He was a friend to many. He was deeply involved in the life of their Church. He took it upon himself to care for handyman tasks about the Church building.

I remember holidays at their house in San Jose. All the cousins building forts in the living room out of chairs and blankets. Raiding the fridge in the middle of the night! I remember silly jokes and Hertz Donuts! I remember goofy sayings with just a little bit of an accent..

He is a man with a legacy.

My spiritual life is a tribute to his. He not only raised my mother to live in Christ, but was always there for me to see; a man of God. He is my grandfather, but he passed on much more than genes. He loved God deeply, and was deeply loved by Him. And so, God has brought Grandpa Jim to be with Him!

(I hope he gets the jokes!)

And now, we await the coming resurrection of the saints, when we shall see each other again!

Hollywood Does It Again!

Man! What a let down...

I saw the 2nd Narnia movie, what a horrible movie!

I was in pain the entire movie!

They added scenes, they deleted scenes, they changed characters around, invented plot lines that didn't exist, and removed ones that did...

I was literally cringing the entire movie!

Why would you make a move based on a book and do something like this?!?!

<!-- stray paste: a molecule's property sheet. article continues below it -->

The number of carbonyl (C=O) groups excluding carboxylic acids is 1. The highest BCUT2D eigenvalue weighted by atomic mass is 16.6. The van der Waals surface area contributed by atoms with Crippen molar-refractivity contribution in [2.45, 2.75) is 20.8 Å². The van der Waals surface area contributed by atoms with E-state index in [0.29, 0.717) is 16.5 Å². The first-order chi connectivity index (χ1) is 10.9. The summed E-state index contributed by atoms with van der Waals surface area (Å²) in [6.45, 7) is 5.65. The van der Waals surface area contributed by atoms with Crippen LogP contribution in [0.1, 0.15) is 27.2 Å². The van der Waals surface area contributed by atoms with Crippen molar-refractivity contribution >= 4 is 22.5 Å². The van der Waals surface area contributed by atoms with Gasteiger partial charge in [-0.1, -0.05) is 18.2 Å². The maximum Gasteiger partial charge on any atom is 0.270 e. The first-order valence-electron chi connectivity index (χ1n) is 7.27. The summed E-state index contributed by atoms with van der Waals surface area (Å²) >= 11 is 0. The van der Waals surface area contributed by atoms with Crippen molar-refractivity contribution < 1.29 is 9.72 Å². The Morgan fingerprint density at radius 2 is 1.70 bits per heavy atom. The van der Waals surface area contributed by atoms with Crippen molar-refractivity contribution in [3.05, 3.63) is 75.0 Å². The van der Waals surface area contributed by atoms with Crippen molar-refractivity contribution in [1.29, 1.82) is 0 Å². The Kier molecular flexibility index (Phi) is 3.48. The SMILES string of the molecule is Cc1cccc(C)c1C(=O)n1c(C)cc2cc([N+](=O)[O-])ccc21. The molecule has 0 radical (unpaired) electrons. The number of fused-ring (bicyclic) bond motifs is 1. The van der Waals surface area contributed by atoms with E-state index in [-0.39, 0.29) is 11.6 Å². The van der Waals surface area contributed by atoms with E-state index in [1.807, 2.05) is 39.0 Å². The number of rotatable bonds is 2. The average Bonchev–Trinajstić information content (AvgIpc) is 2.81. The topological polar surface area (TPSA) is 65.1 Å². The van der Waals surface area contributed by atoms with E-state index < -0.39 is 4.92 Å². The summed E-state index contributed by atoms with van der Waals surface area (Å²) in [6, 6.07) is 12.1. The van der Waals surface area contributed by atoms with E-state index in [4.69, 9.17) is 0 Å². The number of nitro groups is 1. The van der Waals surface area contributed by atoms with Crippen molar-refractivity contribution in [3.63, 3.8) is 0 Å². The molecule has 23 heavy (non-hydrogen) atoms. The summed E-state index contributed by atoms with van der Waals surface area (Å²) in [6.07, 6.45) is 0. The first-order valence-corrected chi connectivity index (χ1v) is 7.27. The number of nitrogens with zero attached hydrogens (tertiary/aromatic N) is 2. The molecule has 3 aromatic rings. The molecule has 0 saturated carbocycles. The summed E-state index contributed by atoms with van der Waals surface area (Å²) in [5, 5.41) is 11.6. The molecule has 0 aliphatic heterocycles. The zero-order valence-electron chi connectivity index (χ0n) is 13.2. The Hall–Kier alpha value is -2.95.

I guess you can get away with it if the author is DEAD!

I wanted my money back! (Which wasn't much because we went to the $3 theater...)

If the same guys rewrite the 3rd one, I may not see it...


No Easy Answers...

So I read this interview with NT Wright about the recent Lambeth Conference (a once every ten years, gathering of worldwide Anglican Bishops to address issues the global Anglican Communion is facing) which had been addressing the issues surrounding the potential schism in the ranks of Anglicans worldwide.

Anglicans in Africa and elsewhere have been appalled at the decision by the US Episcopal Church to go ahead with the consecration of Gene Robinson as a Bishop in spite of appeals by Anglican leadership to refrain. Robinson is an openly practicing homosexual. The central issue for the conference was Church discipline, Church community, and the basis for the communions remaining whole; of course, this also touched very much on the issue of homosexuality itself (although, the wider world, both secular and Church, has seemed to act as though the sexual issue was the primary one).

After reading the article I ended up following links and reading various things...